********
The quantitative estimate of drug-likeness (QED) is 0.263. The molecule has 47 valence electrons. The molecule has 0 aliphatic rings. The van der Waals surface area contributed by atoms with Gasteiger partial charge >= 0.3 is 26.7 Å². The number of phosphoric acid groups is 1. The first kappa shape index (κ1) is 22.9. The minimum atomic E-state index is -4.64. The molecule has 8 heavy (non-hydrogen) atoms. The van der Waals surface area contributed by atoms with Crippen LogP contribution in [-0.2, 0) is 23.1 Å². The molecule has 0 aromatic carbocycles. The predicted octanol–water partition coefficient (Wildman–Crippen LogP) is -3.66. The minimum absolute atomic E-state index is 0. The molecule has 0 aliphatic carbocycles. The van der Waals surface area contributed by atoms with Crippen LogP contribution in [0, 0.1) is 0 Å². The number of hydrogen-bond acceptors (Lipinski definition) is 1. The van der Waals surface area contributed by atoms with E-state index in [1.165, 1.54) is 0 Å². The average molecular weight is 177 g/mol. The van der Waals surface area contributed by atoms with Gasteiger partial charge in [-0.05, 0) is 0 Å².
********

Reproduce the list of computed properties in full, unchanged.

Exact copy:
The quantitative estimate of drug-likeness (QED) is 0.263. The molecule has 47 valence electrons. The molecule has 0 aliphatic rings. The van der Waals surface area contributed by atoms with Gasteiger partial charge >= 0.3 is 26.7 Å². The number of phosphoric acid groups is 1. The first kappa shape index (κ1) is 22.9. The minimum atomic E-state index is -4.64. The molecule has 8 heavy (non-hydrogen) atoms. The van der Waals surface area contributed by atoms with Crippen LogP contribution in [-0.2, 0) is 23.1 Å². The molecule has 0 aromatic carbocycles. The predicted octanol–water partition coefficient (Wildman–Crippen LogP) is -3.66. The minimum absolute atomic E-state index is 0. The molecule has 0 aliphatic carbocycles. The van der Waals surface area contributed by atoms with Crippen LogP contribution in [0, 0.1) is 0 Å². The number of hydrogen-bond acceptors (Lipinski definition) is 1. The van der Waals surface area contributed by atoms with E-state index in [1.165, 1.54) is 0 Å². The average molecular weight is 177 g/mol. The van der Waals surface area contributed by atoms with Gasteiger partial charge in [-0.05, 0) is 0 Å².